- Vonovia pushes real estate index to biggest gain on Stoxx 600
- Electrolux tumbles as GE pulls out of appliance-unit sale
European stocks advanced after their worst week since August as investors considered the European Central Bank-induced slide overdone.
The Stoxx Europe 600 Index closed 0.5 percent higher, its biggest increase since Nov. 26. The equity benchmark pared earlier gains of as much as 1.6 percent as a slide in oil prices dragged energy companies lower. Germany’s DAX Index posted the best performance among western-European markets as carmakers jumped, recouping 1.3 percent after last week’s 4.8 percent slide. France’s CAC 40 Index added 0.9 percent.
"It’s a rebound -- everybody thought the news from the ECB was disappointing, the markets expected much more but the reaction was overdone,” said Soeren Steinert, associate director for equities trading at Quoniam Asset Management in Frankfurt. “The market seems to be fine now.”
The Stoxx 600 is up 9.8 percent from its September low, after having risen as much as 14 percent on Nov. 30 amid expectations for more ECB support and as investors accept the likelihood of higher U.S. interest rates. While last week’s ECB action disappointed, the subsequent selloff didn’t faze strategists from UBS Group AG to JPMorgan Chase & Co., who are among at least five banks keeping their bullish forecasts on European stocks amid lower valuations.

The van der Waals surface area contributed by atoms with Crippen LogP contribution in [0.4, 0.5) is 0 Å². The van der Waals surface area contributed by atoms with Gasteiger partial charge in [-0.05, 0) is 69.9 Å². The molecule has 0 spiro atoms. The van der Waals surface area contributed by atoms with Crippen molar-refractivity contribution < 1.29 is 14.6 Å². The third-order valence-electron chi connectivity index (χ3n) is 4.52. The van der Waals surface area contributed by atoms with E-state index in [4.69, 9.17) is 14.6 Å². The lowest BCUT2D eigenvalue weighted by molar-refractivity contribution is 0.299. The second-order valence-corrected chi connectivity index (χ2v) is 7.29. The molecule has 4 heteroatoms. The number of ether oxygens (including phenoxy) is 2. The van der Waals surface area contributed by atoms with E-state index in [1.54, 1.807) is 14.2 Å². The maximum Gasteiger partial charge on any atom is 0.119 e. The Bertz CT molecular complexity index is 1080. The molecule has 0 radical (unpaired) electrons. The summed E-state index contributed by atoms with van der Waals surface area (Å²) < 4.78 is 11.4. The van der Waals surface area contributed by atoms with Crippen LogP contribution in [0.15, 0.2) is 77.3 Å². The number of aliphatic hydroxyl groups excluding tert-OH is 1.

Disillusionment with ECB stimulus measures and the Organization of Petroleum Exporting Countries’ output strategy sent the Stoxx 600 down 3.4 percent last week, taking its valuation to about 16 times estimated earnings from as high as 16.5 on Nov. 30. That compares with about 17.7 times for the Standard & Poor’s 500 Index.
Better-than-expected jobs data that fueled a U.S. rally on Friday boosted investor optimism that the world’s biggest economy is strong enough to cope with higher borrowing costs. Traders are pricing in a 76 percent chance of a December liftoff.
“We see the interest rate hike as done and priced into the market,” said Steinert.
Vonovia SE rose 3.4 percent, pushing a gauge of real estate companies to the best performance of the 19 industry groups on the Stoxx 600, after Germany’s cartel office cleared the possible takeover of Deutsche Wohnen AG. Daimler AG and BMW AG rose at least 1.4 percent, leading auto-related shares higher.
Airbus Group SE added 2.9 percent after saying it won more than 1,000 orders net of cancellations in the year through November.
Electrolux AB tumbled 13 percent after General Electric Co. abandoned plans to sell its appliance business to the Swedish company amid a legal battle to get the acquisition approved by competition regulators.
BP Plc and Royal Dutch Shell Plc dragged a measure of energy stocks to the biggest drop on the Stoxx 600 as oil slid to the lowest level in more than six years amid speculation a record global glut will be prolonged as OPEC effectively abandoned its strategy of limiting production to control prices.